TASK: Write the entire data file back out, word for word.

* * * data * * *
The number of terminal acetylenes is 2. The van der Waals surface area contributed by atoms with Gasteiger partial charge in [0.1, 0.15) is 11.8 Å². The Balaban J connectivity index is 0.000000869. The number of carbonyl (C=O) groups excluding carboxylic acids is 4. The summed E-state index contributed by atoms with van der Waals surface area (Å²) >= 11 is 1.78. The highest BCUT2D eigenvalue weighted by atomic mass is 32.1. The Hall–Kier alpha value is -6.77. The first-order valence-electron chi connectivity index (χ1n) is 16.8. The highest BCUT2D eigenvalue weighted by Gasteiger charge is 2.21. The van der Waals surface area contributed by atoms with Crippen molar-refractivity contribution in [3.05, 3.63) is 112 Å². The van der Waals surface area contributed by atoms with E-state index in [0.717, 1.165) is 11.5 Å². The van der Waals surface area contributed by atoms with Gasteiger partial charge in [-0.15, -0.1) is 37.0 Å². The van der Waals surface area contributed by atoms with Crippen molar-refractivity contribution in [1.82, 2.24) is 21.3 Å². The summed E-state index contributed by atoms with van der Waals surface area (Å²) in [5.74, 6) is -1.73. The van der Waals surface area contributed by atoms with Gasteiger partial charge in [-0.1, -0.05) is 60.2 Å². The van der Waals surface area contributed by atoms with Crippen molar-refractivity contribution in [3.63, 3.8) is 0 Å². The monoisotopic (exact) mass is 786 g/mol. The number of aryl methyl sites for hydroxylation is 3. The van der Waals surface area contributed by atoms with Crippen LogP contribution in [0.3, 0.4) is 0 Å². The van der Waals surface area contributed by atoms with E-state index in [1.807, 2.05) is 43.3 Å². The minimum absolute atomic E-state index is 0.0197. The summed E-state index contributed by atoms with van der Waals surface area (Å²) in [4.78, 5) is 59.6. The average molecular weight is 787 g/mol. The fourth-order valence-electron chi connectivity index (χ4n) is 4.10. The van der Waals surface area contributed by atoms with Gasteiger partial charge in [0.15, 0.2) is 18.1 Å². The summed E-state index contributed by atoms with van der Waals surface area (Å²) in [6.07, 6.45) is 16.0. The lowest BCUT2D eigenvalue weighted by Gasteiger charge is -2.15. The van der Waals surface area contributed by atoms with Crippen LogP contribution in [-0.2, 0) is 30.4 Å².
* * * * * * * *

The number of terminal acetylenes is 2. The van der Waals surface area contributed by atoms with Gasteiger partial charge in [0.1, 0.15) is 11.8 Å². The Balaban J connectivity index is 0.000000869. The number of carbonyl (C=O) groups excluding carboxylic acids is 4. The summed E-state index contributed by atoms with van der Waals surface area (Å²) >= 11 is 1.78. The highest BCUT2D eigenvalue weighted by atomic mass is 32.1. The Hall–Kier alpha value is -6.77. The first-order valence-electron chi connectivity index (χ1n) is 16.8. The highest BCUT2D eigenvalue weighted by Gasteiger charge is 2.21. The van der Waals surface area contributed by atoms with Crippen molar-refractivity contribution in [3.05, 3.63) is 112 Å². The van der Waals surface area contributed by atoms with E-state index in [0.717, 1.165) is 11.5 Å². The van der Waals surface area contributed by atoms with Gasteiger partial charge in [-0.15, -0.1) is 37.0 Å². The van der Waals surface area contributed by atoms with Crippen molar-refractivity contribution in [1.82, 2.24) is 21.3 Å². The summed E-state index contributed by atoms with van der Waals surface area (Å²) in [5.74, 6) is -1.73. The van der Waals surface area contributed by atoms with Gasteiger partial charge in [-0.1, -0.05) is 60.2 Å². The van der Waals surface area contributed by atoms with Crippen molar-refractivity contribution in [3.63, 3.8) is 0 Å². The monoisotopic (exact) mass is 786 g/mol. The number of aryl methyl sites for hydroxylation is 3. The van der Waals surface area contributed by atoms with Crippen LogP contribution in [0.3, 0.4) is 0 Å². The van der Waals surface area contributed by atoms with E-state index in [1.807, 2.05) is 43.3 Å². The minimum absolute atomic E-state index is 0.0197. The summed E-state index contributed by atoms with van der Waals surface area (Å²) in [4.78, 5) is 59.6. The average molecular weight is 787 g/mol. The fourth-order valence-electron chi connectivity index (χ4n) is 4.10. The van der Waals surface area contributed by atoms with Gasteiger partial charge in [0.15, 0.2) is 18.1 Å². The summed E-state index contributed by atoms with van der Waals surface area (Å²) in [6.07, 6.45) is 16.0. The lowest BCUT2D eigenvalue weighted by Gasteiger charge is -2.15. The van der Waals surface area contributed by atoms with Crippen LogP contribution in [-0.2, 0) is 30.4 Å².